Sister Mary Kenneth Keller: The First Woman (and Nun!) to Earn a CS PhD

Sister Mary Kenneth Keller: The First Woman (and Nun!) to Earn a CS PhD

Sister Mary Kenneth Keller: The First Woman (and Nun!) to Earn a CS PhD

As the first woman to earn a PhD in Computer Science, Sister Mary Kenneth Keller paved the way for thousands of women to pursue CS degrees! Rising to prominence in the mid-1900s, Sister Keller was ahead of her time – she believed in the power and importance of women in STEM, and she made some impressive predictions about AI and the internet. Her passion for math, physics, and eventually computing led her to make important contributions, like helping to develop the programming language BASIC.

Sister Keller began her religious journey long before her academic one; born in Ohio in 1914, she entered the Sisters of Charity of the Blessed Virgin Mary in Dubuque, Iowa, in 1932. After professing her vows eight years later, she began studying at DePaul University, earning a B.S in Mathematics and an M.S. in Mathematics and Physics. Her identity as a nun didn’t impact her success as a phenomenal computer scientist. She balanced both roles beautifully, and she serves as an incredible testament to the power of hard work, goal-setting, and pure intelligence.

Things weren’t easy for her as a woman in STEM at the time, but Sister Keller was able to successfully navigate a society that wasn’t necessarily welcoming. During her graduate studies, Dartmouth College made an exception to their strict “men only” rule and allowed her to pursue her graduate studies there. She made it worth their while; while attending, she was instrumental in developing BASIC, a programming language that made learning to program accessible to those other than mathematicians and scientists.

During her time as a graduate student, she also studied at the University of Wisconsin, Purdue, and the University of Michigan. Her dissertation was titled “Inductive Inference on Computer Generated Patterns,” and in 1965 she earned her PhD!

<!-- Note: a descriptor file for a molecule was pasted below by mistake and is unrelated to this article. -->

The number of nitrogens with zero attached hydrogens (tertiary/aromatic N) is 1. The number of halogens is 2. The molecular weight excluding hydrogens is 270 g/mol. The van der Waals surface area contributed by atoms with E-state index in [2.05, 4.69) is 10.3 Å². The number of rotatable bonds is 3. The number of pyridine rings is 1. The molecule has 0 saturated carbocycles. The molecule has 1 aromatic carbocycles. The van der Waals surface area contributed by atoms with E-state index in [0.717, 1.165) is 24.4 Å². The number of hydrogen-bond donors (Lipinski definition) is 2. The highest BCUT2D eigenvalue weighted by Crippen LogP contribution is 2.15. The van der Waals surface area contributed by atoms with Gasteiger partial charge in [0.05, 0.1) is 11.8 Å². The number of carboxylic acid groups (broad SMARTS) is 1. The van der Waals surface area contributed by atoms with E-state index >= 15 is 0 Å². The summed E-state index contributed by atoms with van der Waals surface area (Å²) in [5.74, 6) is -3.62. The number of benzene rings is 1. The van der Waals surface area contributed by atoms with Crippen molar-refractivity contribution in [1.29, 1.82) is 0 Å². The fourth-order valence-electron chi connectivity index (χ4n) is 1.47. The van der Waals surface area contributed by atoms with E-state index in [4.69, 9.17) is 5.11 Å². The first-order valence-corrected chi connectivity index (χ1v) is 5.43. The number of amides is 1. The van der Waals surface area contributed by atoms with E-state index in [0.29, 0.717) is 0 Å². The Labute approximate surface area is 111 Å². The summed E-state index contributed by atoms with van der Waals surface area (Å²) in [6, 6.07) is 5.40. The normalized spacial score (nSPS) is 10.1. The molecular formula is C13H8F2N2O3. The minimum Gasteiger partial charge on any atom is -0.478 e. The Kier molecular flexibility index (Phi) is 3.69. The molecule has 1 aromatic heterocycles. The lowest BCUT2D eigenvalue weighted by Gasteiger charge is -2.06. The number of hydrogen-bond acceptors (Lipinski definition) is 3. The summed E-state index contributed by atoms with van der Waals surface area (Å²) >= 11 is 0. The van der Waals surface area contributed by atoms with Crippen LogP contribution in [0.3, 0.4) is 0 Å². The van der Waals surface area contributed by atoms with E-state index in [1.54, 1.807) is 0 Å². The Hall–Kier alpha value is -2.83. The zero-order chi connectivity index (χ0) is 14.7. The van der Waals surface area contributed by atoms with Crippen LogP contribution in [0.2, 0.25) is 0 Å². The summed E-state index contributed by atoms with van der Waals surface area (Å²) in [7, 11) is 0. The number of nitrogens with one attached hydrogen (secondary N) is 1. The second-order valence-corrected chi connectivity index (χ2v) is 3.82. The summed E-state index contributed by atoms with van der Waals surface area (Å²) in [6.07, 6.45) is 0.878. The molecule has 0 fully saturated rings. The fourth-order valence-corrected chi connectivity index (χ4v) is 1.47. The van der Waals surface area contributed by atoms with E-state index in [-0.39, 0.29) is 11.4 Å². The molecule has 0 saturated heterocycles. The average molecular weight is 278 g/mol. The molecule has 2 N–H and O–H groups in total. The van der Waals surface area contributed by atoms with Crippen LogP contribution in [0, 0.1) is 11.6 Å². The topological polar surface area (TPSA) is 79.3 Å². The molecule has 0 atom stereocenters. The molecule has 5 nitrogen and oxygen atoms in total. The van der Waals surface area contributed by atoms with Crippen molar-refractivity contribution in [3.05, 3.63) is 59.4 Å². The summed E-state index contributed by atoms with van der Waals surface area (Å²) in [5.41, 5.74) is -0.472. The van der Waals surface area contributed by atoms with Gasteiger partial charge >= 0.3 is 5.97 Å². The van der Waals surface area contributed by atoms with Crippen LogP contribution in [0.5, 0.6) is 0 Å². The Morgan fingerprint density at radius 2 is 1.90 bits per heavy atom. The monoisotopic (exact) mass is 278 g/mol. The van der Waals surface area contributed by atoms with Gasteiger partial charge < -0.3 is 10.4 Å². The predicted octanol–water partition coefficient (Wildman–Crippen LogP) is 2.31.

Her unique passion for computing helped Sister Keller make some incredibly accurate predictive statements. She predicted the importance of AI when she said, “For the first time, we can now mechanically simulate the cognitive process. We can make studies in artificial intelligence. Beyond that, this mechanism [the computer] can be used to assist humans in learning…this type of teaching will probably be increasingly important.”

Sister Keller didn’t keep her talent and knowledge to herself; in addition to being an incredible computer scientist, she was also a fantastic educator! After earning her PhD, she founded the computer science department at Clarke College in Iowa, which she went on to direct for 20 years. Even before women’s involvement in CS was recognized as important and worthwhile, Sister Keller was educating women in computer science. She held classes for adult students, some of whom were working mothers who brought their children to class.

Even before the existence of the internet, Sister Keller recognized computers’ potential to make information accessible to all. She said, “We’re having an information explosion, among others, and it’s certainly obvious that information is of no use unless it’s available.”

Sister Mary Kenneth Keller proved that success in STEM is possible for anyone, regardless of belief, identity, or gender. She is an example of going above and beyond; not only was she the first woman to earn a PhD in CS, she worked hard to develop and share her knowledge. Following Sister Keller’s example, let’s encourage every girl to follow her dreams into whichever field they lead her!

This article is part of a series on women in STEM – check our blog soon for the next one!

Tynker enables children to learn computer programming in a fun and imaginative way. More than 60 million kids worldwide have started learning to code using Tynker.

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